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Darwin remembered

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February 19, 1942: the day war came to Australian soil; the day a nation was forever altered.

On that day, 72 years ago, 188 Japanese planes bombed Darwin in two air raids, drawing the top end of Australia into World War II for more than two years in a fight that has remained a “secret war” largely overshadowed by battles all around the world, said Administrator of the Northern Territory, Sally Thomas.

She was speaking to some 2500 people in Darwin on Wednesday to commemorate the attack, in which 243 of the town’s remaining 2000 people were killed and up to 400 more injured.

Twenty military aircraft were destroyed, eight ships at anchor in the harbour were sunk, and most civil and military facilities in Darwin were destroyed.

“It’s slowly dawning on the rest of Australia that the top end of this country was at war for over two years in the 1940s … in the sense that we in the far north were being bombed and raided from the air on a weekly, sometimes daily basis,” she said.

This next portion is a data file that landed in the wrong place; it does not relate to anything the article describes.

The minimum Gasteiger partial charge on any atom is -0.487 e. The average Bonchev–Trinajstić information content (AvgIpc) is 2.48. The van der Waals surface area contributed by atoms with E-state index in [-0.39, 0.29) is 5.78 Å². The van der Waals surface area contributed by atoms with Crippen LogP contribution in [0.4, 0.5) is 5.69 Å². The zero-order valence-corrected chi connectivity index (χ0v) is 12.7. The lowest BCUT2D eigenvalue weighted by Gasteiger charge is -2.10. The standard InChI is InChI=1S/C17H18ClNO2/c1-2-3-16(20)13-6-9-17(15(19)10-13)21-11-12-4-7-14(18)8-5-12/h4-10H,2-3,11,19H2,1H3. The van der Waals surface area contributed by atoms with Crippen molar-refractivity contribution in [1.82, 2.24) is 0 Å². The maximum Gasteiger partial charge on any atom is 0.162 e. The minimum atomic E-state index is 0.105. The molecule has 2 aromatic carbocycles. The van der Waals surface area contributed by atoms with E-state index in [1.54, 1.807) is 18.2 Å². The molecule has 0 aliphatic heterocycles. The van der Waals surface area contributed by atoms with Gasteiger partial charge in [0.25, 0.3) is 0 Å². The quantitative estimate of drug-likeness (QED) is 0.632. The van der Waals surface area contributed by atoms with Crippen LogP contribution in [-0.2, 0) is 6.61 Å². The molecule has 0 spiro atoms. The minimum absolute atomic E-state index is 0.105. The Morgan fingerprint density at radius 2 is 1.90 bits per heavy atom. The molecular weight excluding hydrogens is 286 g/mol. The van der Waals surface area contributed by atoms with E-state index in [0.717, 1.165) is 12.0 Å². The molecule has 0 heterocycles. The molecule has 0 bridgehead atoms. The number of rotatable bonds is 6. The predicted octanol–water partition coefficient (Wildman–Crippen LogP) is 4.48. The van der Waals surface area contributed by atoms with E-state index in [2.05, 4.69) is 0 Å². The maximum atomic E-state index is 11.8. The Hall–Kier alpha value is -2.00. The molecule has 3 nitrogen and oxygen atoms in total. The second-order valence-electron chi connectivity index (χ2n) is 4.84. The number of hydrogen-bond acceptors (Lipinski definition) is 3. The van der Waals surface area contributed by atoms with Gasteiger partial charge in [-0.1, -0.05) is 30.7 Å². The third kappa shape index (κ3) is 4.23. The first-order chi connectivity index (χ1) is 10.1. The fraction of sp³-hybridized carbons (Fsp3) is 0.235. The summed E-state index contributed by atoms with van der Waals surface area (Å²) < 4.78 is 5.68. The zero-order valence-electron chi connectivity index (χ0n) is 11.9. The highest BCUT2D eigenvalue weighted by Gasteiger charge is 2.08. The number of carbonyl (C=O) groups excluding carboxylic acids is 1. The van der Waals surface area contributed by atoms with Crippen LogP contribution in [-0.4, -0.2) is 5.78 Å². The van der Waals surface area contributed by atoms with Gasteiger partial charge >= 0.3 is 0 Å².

“These were raids such as Londoners and Berliners were enduring.”

There was little warning of the attack, and the sailors returning anti-aircraft fire that day were very inexperienced.

“Denied even practice shoots, the fierce crash of sound accompanying the shell being launched was the first time most of the crew had heard the sound of their own guns.”

The Bombing of Darwin was only declared a national day of observance two years ago, which Lord Mayor Katrina Fong Lim said was a milestone that acknowledged the significance of the attack to the whole country.

The people of Darwin have had to rebuild their city twice in 30 years, first after the war and then again in 1974 when it was ravaged by Cyclone Tracy.

“These parts of our history have helped shape our community to become strong and capable, connected, spirited, and determined,” Ms Fong Lim said.

The Japanese Ambassador, Yoshitaka Akimoto, expressed his condolences for those who died in the attacks, and said the Northern Territory and Japan are now very close trading partners.

“I feel that today we have a very strong relationship, a result of not only collaboration and friendship, but of overcoming difficulties and tragedies in the past,” he told AAP.